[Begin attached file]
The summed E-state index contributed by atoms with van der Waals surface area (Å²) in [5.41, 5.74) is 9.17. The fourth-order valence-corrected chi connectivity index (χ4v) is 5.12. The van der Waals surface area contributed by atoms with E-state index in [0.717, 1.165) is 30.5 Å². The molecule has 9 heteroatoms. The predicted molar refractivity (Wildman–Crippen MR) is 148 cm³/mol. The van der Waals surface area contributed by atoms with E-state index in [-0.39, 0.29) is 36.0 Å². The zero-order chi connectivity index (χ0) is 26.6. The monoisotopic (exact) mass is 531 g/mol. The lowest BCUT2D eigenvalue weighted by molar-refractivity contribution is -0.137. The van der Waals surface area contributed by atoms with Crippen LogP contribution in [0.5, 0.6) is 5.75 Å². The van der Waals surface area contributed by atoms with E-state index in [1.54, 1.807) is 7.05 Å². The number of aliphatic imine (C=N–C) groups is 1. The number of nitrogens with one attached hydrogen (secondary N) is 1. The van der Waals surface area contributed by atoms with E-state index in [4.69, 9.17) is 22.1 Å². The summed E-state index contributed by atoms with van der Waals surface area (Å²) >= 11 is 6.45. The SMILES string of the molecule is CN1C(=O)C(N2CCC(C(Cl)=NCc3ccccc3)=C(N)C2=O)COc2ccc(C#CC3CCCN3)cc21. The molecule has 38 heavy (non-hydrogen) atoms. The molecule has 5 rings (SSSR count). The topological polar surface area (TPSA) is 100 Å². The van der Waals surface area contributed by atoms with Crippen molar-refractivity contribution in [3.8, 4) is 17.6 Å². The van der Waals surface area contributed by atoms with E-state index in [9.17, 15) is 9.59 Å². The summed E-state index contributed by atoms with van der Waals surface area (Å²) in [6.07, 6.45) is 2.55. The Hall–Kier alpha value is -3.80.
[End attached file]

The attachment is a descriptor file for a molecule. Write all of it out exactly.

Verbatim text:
The summed E-state index contributed by atoms with van der Waals surface area (Å²) in [5.41, 5.74) is 9.17. The fourth-order valence-corrected chi connectivity index (χ4v) is 5.12. The van der Waals surface area contributed by atoms with E-state index in [0.717, 1.165) is 30.5 Å². The molecule has 9 heteroatoms. The predicted molar refractivity (Wildman–Crippen MR) is 148 cm³/mol. The van der Waals surface area contributed by atoms with E-state index in [-0.39, 0.29) is 36.0 Å². The zero-order chi connectivity index (χ0) is 26.6. The monoisotopic (exact) mass is 531 g/mol. The lowest BCUT2D eigenvalue weighted by molar-refractivity contribution is -0.137. The van der Waals surface area contributed by atoms with Crippen LogP contribution in [0.5, 0.6) is 5.75 Å². The van der Waals surface area contributed by atoms with E-state index in [1.54, 1.807) is 7.05 Å². The number of aliphatic imine (C=N–C) groups is 1. The number of nitrogens with one attached hydrogen (secondary N) is 1. The van der Waals surface area contributed by atoms with E-state index in [4.69, 9.17) is 22.1 Å². The summed E-state index contributed by atoms with van der Waals surface area (Å²) >= 11 is 6.45. The SMILES string of the molecule is CN1C(=O)C(N2CCC(C(Cl)=NCc3ccccc3)=C(N)C2=O)COc2ccc(C#CC3CCCN3)cc21. The molecule has 38 heavy (non-hydrogen) atoms. The molecule has 5 rings (SSSR count). The topological polar surface area (TPSA) is 100 Å². The van der Waals surface area contributed by atoms with Crippen molar-refractivity contribution in [3.8, 4) is 17.6 Å². The van der Waals surface area contributed by atoms with E-state index in [9.17, 15) is 9.59 Å². The summed E-state index contributed by atoms with van der Waals surface area (Å²) in [6.07, 6.45) is 2.55. The Hall–Kier alpha value is -3.80.